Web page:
Cognitive Brain Imaging Methods (PGT) PSYCH5022
- Academic Session: 2019-20
- School: School of Psychology
- Credits: 20
- Level: Level 5 (SCQF level 11)
- Typically Offered: Semester 1
- Available to Visiting Students: No
- Available to Erasmus Students: No
This course will introduce students to key issues in brain imaging, namely: mechanisms of generation of EEG-MEG signals, topographical distribution, relation between evoked magnetic fields and electric potentials, relationship to cognition; physical basics of Magnetic Resonance imaging (anatomical images, gradients, RF); basics of functional MRI - blood oxygenation contrast (BOLD, neurophysiological basis, neuronal responses, local field potentials, etc); basics of fMRI experimental design (block design, event related design, adaptation); recent advances in recording and analysing EEG and fMRI signals simultaneously; application of brain imaging to clinical cases; recent advances in understanding the brain-behaviour relationship by non-invasive transcranial brain stimulation
2 hours per week
Requirements of Entry
Typically a 2:1 honours degree in psychology or related discipline.
For the MSc Brain Sciences, at least a second class (2:2) honours degree in neuroscience, physiology, psychology or acceptable equivalent(s).
One piece of coursework (100%, 3,500 words). Either a critical review on brain imaging methods with a topic to be chosen from a list of questions or an essay on how the student would adapt their research project to a different imaging technique than they plan to use.
This course will introduce students to the following key issues in brain neuroimaging:
a) The mechanisms of generation, topographical distribution, and analyses of evoked and induced magnetic and electric fields and their relationship to cognition.
b) Physical and physiological basis of structural and functional magnetic resonance imaging.
c) Basics of fMRI experimental design.
d) Clinical applications of imaging techniques.
e) Recent advances in understanding the brain-behaviour relationship by non-invasive brain stimulation.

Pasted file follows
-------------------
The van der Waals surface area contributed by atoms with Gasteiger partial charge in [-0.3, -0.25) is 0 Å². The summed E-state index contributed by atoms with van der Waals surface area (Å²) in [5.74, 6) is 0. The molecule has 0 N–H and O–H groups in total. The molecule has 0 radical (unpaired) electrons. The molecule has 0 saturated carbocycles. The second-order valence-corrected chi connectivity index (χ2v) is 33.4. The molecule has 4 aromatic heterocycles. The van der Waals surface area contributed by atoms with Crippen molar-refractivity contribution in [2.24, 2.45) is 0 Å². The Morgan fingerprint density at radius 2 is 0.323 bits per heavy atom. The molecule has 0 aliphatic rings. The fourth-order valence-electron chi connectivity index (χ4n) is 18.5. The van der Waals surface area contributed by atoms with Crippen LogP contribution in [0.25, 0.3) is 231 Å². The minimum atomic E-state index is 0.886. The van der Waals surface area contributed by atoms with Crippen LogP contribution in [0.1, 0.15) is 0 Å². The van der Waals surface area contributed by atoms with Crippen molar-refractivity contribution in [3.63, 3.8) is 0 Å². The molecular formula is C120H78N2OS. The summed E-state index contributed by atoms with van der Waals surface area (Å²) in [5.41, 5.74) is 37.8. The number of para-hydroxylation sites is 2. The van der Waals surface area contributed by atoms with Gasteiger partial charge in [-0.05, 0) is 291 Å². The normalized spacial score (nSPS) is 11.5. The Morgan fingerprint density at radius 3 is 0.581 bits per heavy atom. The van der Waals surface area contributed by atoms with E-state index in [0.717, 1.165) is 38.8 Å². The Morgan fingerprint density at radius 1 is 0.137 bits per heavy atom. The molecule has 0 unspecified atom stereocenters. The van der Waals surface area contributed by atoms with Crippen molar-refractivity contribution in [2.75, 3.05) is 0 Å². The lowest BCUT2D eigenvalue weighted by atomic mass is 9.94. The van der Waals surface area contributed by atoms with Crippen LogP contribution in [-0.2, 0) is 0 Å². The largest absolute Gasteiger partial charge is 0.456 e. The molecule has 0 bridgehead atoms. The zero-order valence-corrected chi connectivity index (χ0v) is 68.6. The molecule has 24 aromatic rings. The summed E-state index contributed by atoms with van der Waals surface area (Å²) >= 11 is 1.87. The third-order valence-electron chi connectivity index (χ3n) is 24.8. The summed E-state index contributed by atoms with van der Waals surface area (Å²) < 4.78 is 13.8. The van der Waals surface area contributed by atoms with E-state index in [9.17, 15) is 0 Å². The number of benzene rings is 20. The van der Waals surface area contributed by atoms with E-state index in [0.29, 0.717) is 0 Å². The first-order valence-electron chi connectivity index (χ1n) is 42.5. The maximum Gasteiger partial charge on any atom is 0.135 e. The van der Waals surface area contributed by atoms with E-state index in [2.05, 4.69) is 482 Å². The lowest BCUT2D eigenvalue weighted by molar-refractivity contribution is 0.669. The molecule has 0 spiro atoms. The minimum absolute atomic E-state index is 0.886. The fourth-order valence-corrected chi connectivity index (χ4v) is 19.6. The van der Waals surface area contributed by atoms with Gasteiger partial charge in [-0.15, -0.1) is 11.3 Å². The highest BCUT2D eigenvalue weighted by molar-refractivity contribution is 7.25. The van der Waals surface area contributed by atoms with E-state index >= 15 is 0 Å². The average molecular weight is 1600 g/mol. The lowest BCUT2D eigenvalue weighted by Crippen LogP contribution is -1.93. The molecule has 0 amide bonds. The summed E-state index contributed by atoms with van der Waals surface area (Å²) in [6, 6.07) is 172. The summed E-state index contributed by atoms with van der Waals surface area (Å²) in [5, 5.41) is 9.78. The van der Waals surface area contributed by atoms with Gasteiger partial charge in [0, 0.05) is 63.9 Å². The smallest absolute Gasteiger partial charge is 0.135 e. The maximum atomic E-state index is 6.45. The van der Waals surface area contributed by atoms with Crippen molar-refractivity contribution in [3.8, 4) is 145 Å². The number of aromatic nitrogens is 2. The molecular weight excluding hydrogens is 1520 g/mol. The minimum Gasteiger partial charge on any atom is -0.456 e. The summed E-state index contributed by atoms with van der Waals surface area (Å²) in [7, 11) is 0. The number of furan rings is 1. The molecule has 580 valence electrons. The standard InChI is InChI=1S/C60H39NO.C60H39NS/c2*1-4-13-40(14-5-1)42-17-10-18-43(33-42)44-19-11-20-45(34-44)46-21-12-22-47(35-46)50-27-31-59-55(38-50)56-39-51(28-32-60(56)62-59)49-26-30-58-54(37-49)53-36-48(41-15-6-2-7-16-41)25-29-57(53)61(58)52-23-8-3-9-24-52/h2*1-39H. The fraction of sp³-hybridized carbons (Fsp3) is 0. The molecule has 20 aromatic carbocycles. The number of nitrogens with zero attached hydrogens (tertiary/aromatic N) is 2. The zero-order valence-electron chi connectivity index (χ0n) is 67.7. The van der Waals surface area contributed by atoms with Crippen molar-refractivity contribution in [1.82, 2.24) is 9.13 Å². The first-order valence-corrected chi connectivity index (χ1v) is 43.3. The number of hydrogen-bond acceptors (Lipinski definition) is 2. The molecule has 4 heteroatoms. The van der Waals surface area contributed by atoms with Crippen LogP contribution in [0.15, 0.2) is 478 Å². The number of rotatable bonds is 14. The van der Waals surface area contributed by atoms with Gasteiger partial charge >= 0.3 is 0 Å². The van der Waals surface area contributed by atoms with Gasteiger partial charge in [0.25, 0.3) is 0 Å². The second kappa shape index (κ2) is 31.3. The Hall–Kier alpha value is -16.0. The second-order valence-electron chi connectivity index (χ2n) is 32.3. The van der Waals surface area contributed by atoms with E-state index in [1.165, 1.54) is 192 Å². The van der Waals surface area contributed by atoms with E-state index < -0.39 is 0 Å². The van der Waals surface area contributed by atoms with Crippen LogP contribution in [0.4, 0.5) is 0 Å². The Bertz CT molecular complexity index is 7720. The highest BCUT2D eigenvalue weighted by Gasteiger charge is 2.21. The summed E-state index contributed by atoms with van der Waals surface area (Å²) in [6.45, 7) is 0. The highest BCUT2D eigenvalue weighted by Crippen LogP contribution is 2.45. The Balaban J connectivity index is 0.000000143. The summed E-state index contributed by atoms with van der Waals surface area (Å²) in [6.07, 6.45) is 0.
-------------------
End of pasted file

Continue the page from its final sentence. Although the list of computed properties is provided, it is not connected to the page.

f) Simultaneous EEG-fMRI recording and analyses.
g) Information processing algorithms in the brain.
Intended Learning Outcomes of Course
Students will be able to:
■ Discuss the capabilities of various brain imaging approaches such as transcranial magnetic stimulation (TMS), transcranial direct and alternating current stimulation (tDCS, tACS), functional magnetic resonance imaging (fMRI), electroencephalography (EEG) and magnetoencephalography (MEG) to advance our understanding of brain function in health and disease.
■ Reflect critically on our current understanding of the physical and physiological principles underlying the measurements obtained in different brain imaging modalities (TMS, tDCS, tACS, fMRI, M/EEG)
■ Critically evaluate the experimental designs typically used with different modalities of brain imaging.
■ For different brain imaging modalities (TMS, tDCS, tACS, fMRI, M/EEG), provide critical evaluation of the steps taken to record, and process the measurement data in light of interpretational confounds.
■ Critically evaluate advantages and limitations of different imaging techniques and how multi-modal approaches might benefit our understanding.
Minimum Requirement for Award of Credits
Students must submit at least 75% by weight of the components (including examinations) of the course's summative assessment.